Carlos Sainz believes Formula 1 needs to consider the potential impact of porpoising on the long-term health of drivers.
The 2022 regulations allow cars to use ground effect to generate huge amounts of downforce from the floor, but that has led to porpoising – or severe bouncing – on the straights for some teams when they run their cars lower to gain performance. Sainz expects the issue is likely to figure heavily at this weekend’s Spanish Grand Prix, and while he doesn’t have specific concerns about the physicality of the new cars in Monaco next week, he does want the drivers’ health to be considered.
“In winter testing this track was crazy, the porpoising that we had, so it will be a great reference to know where we are with this feature because it will be a good test,” Sainz said.
“I think as drivers and Formula 1 we need to (consider) how much of a toll a driver should be paying for his back and his health in a Formula 1 career with this kind of cars’ philosophy. I think we need to open a debate more than anything.
“The regulations are great – they are doing exactly what we needed for racing – but do we need to run as stiff for our necks and back as we are having to run lately with this car mass? For me, it’s more a philosophy question that I put out there for F1 and everyone to think about – how much a driver needs to pay a price in his career and his health in order to combat it. I am thinking more long-term.”
While Sainz said he hasn’t spoken to an expert about what damage might be being done by the forces being put through his body by the bouncing, he insists there are clear signs for how he is being affected currently, but he wants to talk to other drivers about their experiences.
“I haven’t had expert advice,” he said. “I’ve done my usual checks on my back and neck tightness and I see this year I’m tighter everywhere, and I am already feeling it. I don’t need expert advice to know that 10 years like this is going to be tough and you’re going to need to work a lot in mobility, flexibility and need to invest in overall body health.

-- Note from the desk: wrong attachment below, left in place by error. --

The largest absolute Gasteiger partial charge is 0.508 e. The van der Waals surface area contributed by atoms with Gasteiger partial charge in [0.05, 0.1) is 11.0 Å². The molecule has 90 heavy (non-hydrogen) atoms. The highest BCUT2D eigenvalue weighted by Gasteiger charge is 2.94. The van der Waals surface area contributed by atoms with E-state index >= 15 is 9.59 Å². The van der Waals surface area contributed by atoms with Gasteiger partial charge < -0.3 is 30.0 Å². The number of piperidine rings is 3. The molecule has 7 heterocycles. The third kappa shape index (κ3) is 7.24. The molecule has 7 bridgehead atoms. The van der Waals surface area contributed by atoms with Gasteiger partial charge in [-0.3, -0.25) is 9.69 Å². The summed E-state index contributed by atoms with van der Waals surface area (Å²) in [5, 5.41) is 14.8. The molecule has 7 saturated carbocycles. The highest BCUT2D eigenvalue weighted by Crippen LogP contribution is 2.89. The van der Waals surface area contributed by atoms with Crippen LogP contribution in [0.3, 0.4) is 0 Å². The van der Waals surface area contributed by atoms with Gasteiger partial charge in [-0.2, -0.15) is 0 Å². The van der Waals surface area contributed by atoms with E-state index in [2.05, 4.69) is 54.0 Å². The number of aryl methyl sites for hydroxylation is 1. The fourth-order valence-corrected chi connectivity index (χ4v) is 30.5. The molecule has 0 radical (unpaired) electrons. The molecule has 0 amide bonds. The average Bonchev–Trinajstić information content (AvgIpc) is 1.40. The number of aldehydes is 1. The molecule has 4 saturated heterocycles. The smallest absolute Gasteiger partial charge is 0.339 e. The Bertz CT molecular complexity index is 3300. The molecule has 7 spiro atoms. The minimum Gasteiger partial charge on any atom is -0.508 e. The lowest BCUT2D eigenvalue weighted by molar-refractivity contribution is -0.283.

“It’s probably a question that as drivers we don’t like talking about much, because we don’t like sounding let’s say weak. I’m strong. I’m actually very fit, I consider myself one of the fittest drivers and I’ve never struggled in a Formula 1 race at all. It’s more long-term, and for the benefit of all of us that maybe we should put it out there to talk about and see what options do we have.
“Then there is the interest of the teams, of overtaking, of the show you need to factor in the equation. But what if we, for the first time ever, also factor in a bit of the driver? It could be interesting.
“It will get to a point that if we decide to go in certain directions the FIA needs to get involved, for sure. Let’s see in the future. It’s still very early days – it was pretty much a thought that I’ve been having in the first five races when I’ve been suffering with porpoising, and this situation that I’ve never really brought up in a meeting yet.
“I was probably thinking out loud and it’s still very young in my head, and I need to talk to other drivers like George (Russell) or others that are struggling with the same phenomenon. We need to pretty much sit together to see what we can offer or propose.”